YEAR OF HOLIDAYS

by Anthony Georgieff

Parliament adopts law to streamline Bulgarian days off

One of Bulgaria's oddest quirks, the Council of Ministers passing decrees every year to "combine" holidays, is about to change.

The new holidays act, which the current parliament passed in December, intends to terminate the practice of combining holidays, which sometimes resulted in as many as seven-eight days off, especially in spring, when Bulgarians celebrate 1 May (the Communist-era Labour Day) and 6 May (the Christian Orthodox St George's Day), and in early Autumn, when 6 and 22 September are official bank holidays commemorating Unification and Independence respectively. Throw in as many as four days off for Easter and sometimes a whole week to "connect" Christmas with New Year's and you would be joining several million Bulgarians who constantly whine they live in the poorest EU economy but do enjoy the prolonged lunches, dinners and time offs that the government provides them with with the sole justification of enabling the population to relax more "efficiently."

Interestingly, some business days made days off in this manner had to be "worked" on preceding or following Saturdays. Knowing the work ethic of Bulgarians, especially in the civil service and the service sectors, it would not take a lot of imagination to see how "efficient" those Saturdays were.

Under the new legislation, holidays will be holidays on the exact day they fall – pretty simple and predictable with the exception of Easter, which is of course moveable in the calendar, but is always on a Sunday. To cushion the work blow, however, parliament decided that if a holiday fell on a Saturday and/or a Sunday, then the following Monday and/or Tuesday could be declared a bank holiday.

It seems puzzling at first, but here is a breakdown. In 2017, Bulgarians will officially not work in keeping with the following schedule. 2 January will be a day off as it is the Monday after New Year's. 3 March is an official bank holiday anyway. 14 and 17 April will be off (four days for Easter, which in Orthodox Bulgaria is on 16 April). 1 May, a Monday, is off anyway, but 8 May (also a Monday) will be off as well as St George's Day, 6 May, falls on a Saturday. 24 May, a Wednesday, is off anyway. 6 and 22 September are bank holidays on a Wednesday and Friday, so plenty of working days in September. Next Christmas will be 24, 25 and 26 December, with some MPs protesting that the following Wednesday, 27 December, should also be a day off because Christmas Eve falls on a Saturday.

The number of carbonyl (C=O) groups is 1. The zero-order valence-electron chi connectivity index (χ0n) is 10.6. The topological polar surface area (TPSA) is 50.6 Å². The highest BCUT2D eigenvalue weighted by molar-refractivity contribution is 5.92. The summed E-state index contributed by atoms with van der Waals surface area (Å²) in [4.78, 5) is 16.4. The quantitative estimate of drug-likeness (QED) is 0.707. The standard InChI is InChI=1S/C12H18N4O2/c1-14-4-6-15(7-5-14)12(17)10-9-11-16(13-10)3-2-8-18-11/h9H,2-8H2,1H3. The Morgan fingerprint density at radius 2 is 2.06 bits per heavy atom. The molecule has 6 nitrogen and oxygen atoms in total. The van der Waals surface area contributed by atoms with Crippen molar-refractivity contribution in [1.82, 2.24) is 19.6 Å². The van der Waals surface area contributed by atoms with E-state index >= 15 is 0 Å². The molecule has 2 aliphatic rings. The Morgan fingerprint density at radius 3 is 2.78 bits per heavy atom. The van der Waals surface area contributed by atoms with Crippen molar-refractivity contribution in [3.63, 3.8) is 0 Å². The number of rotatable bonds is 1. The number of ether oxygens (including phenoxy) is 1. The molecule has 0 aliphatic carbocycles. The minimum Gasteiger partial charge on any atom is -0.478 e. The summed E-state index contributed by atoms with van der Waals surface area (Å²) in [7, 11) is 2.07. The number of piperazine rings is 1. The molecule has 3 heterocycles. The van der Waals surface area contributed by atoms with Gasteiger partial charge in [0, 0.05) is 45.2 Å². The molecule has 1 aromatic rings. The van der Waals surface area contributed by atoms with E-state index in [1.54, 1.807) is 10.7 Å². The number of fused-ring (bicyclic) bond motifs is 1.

Bulgarians will probably not mind as they, like everyone else in the Balkans, love to take a few days of work. However, the business community was displeased. Vasil Velev, the chairman of the Association of Industrial Capital, said as a result of the extra days off in 2017 Bulgaria's GDP would fall by 1 percent. To put it in plain language, every employee in Bulgaria would make 115 leva less in wages.

In an unusual move the German-Bulgarian Chamber of Commerce sent a protest letter to the National Assembly in which it pointed out Bulgaria stood to lose about 1 billion leva as a result of the many holidays. Tim Kurt and Carmen Schtruck of the Deutsche-Bulgarische Industrie- und Handelskammer, the chamber that associates all German businesses in Bulgaria, pointed out that Germany also has a number of both fixed-date and moveable holidays that also sometimes fall on weekends. However, no German lawmaker would turn the following Monday into a bank holiday just as a compensation for the "unjust" calendar. If any German employee required to take an additional day off they could apply for paid leave.

It remains to be seen how businesses will apply the new legislation especially as after so many years of "combined" holidays Bulgarians have become used to longish breaks sometimes starting on a Thursday. According to the new act, the government will still be able to turn work days into bank holidays to commemorate important "historical, political, cultural and other" events.

Happy Bulgarian holidays!

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